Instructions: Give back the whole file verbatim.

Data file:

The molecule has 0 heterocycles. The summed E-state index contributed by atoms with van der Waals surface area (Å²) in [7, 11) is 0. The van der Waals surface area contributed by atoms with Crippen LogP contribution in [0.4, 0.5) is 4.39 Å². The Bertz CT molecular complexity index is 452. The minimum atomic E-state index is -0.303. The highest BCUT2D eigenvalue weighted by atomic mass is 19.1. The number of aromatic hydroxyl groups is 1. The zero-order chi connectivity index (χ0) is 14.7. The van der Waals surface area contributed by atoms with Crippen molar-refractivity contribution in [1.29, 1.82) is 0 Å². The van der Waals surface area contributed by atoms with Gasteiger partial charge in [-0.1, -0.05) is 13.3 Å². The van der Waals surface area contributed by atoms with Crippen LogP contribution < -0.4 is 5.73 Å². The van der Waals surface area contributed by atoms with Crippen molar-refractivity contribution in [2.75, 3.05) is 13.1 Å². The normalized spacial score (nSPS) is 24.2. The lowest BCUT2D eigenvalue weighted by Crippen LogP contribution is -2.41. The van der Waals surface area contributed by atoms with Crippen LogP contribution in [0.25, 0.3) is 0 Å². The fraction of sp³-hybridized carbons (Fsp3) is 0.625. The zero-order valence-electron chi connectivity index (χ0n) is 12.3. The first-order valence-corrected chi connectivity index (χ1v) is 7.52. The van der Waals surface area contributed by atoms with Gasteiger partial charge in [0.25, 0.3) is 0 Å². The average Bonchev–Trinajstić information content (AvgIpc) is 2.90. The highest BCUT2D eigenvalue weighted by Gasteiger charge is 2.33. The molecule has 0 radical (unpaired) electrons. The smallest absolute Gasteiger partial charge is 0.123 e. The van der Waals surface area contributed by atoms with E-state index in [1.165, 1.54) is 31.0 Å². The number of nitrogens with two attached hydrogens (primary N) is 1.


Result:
The molecule has 0 heterocycles. The summed E-state index contributed by atoms with van der Waals surface area (Å²) in [7, 11) is 0. The van der Waals surface area contributed by atoms with Crippen LogP contribution in [0.4, 0.5) is 4.39 Å². The Bertz CT molecular complexity index is 452. The minimum atomic E-state index is -0.303. The highest BCUT2D eigenvalue weighted by atomic mass is 19.1. The number of aromatic hydroxyl groups is 1. The zero-order chi connectivity index (χ0) is 14.7. The van der Waals surface area contributed by atoms with Crippen molar-refractivity contribution in [1.29, 1.82) is 0 Å². The van der Waals surface area contributed by atoms with Gasteiger partial charge in [-0.1, -0.05) is 13.3 Å². The van der Waals surface area contributed by atoms with Crippen LogP contribution < -0.4 is 5.73 Å². The van der Waals surface area contributed by atoms with Crippen molar-refractivity contribution in [2.75, 3.05) is 13.1 Å². The normalized spacial score (nSPS) is 24.2. The lowest BCUT2D eigenvalue weighted by Crippen LogP contribution is -2.41. The van der Waals surface area contributed by atoms with Crippen LogP contribution in [0.25, 0.3) is 0 Å². The fraction of sp³-hybridized carbons (Fsp3) is 0.625. The zero-order valence-electron chi connectivity index (χ0n) is 12.3. The first-order valence-corrected chi connectivity index (χ1v) is 7.52. The van der Waals surface area contributed by atoms with Gasteiger partial charge in [0.25, 0.3) is 0 Å². The average Bonchev–Trinajstić information content (AvgIpc) is 2.90. The highest BCUT2D eigenvalue weighted by Gasteiger charge is 2.33. The molecule has 0 radical (unpaired) electrons. The smallest absolute Gasteiger partial charge is 0.123 e. The van der Waals surface area contributed by atoms with E-state index in [1.165, 1.54) is 31.0 Å². The number of nitrogens with two attached hydrogens (primary N) is 1.